Recipe: Picking caps and parasols

STOP PRESS. In the same spirit that each and every cigarette packet and American wine bottle must carry health warnings, it is not only prudent to repeat cautionary words before we print this week's column on cooking with mushrooms: it is necessary.

I wrote last week, referring to ceps, that you should not be put off by scars left by squirrels, as nibbles are a good key to a mushroom's edibility. This, in my experience, is true, but it is not conclusive. One of our leading fungi- philes, Antonio Carluccio, proprietor of Neal Street Restaurant, 26 Neal Street, London WC2 (071-836 8368), tore himself away from 200kg of porcini he had gathered in Scotland to ring with a warning. Some inedible varieties do appeal to slugs and the like.

I have also received two letters and a phone call from readers emphasising that wild mushrooms can be lethal, and should not be eaten in any circumstances unless identified. The details of what, for example, a Death Cap can do to you are very gory. Mushrooms and Other Fungi of Great Britain & Europe by Roger Phillips (Pan, pounds 12.99) says a spate of violent sickness 'is followed by an apparent recovery, when the victim may be released from hospital or think his ordeal over. Within a few days death results from kidney and liver failure.'

Seb Eden from Hove, East Sussex, has little patience for some wrong identifications. He writes of parasol mushrooms: 'You would have to be pretty stupid to confuse this handsome and delicious fungus with any harmful type.' I, for one, am too often guilty of stupidity for comfort, but Mr Eden certainly has a point. He also offers a recipe adapted from Dorothy Hartley's Food in England, the Fifties classic: 'For full expanded caps, butter a pair of saucers or plates, one on its top and one on its underside. Put seasoned parasols between and steam over a saucepan for a few minutes. Don't overcook them.'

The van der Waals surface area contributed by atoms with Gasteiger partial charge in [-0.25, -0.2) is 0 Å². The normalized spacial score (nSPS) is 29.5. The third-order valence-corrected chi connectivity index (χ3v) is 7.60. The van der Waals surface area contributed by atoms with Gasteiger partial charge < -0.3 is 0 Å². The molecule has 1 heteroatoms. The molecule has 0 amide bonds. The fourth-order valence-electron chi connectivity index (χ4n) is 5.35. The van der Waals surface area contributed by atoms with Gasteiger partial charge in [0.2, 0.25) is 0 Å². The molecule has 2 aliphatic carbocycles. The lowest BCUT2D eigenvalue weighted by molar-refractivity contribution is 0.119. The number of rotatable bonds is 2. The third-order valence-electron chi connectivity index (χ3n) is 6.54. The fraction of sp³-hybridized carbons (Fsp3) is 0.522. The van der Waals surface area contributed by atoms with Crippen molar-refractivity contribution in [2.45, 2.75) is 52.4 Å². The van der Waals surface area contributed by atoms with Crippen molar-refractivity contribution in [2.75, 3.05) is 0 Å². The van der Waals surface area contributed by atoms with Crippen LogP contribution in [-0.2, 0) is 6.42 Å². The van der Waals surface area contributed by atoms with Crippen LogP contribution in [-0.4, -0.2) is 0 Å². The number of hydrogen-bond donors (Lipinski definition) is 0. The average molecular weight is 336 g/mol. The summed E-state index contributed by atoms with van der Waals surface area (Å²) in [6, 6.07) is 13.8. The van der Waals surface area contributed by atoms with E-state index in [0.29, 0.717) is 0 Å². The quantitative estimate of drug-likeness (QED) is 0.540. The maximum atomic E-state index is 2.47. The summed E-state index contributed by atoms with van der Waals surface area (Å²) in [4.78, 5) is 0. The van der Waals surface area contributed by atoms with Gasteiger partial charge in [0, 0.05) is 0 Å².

Chong Yen-Chung of Bayswater, west London, says she prefers parasols to ceps, and finds them close in flavour to Chinese mushrooms. Her recipe, however, for 'Mock Eel' involves ceps. She adapted it from the house speciality of the Shanghai Restaurant of the Mayfair Hotel in Singapore, which she believes was recently demolished. Ms Chong, along with Mr Eden, will receive two bottles of Shaw & Smith 1991 Sauvignon Blanc.

Mock Eel


8 fresh ceps (porcini)

1tsp finely diced shallots

1tsp crushed stem ginger

1tsp crushed garlic

3tsp vegetable oil

1/2 tsp sesame seed oil

2tsp soy sauce

1tsp rice wine or fino sherry

1tsp rice or wine vinegar

1tsp crushed peppercorns

1/2 tsp salt

3tsp vegetable stock

Preparation: Wipe caps clean, trim stalks and slice thinly. Heat a wok to smoking point and add 3tsp vegetable oil. Add shallots, ginger and garlic and quickly stir-fry for about 30 seconds. Do not let them burn. Add ceps and the remaining ingredients, except sesame seed oil, and stir-fry for another two to three minutes, or until the mushrooms melt. Trickle on oil and mix. Serve with chopped parsley or coriander or spring onion leaves.

Next week, the last of our mushroom recipes. Meanwhile, please send recipes for our next category, cooking with pumpkins, stating the source, if not original, to Emily Green, Recipe, The Independent, 40 City Road, London EC1Y 2DB. The prize will be two bottles of 1991 Avignonesi Bianco, from Reid Wines, near Bristol.

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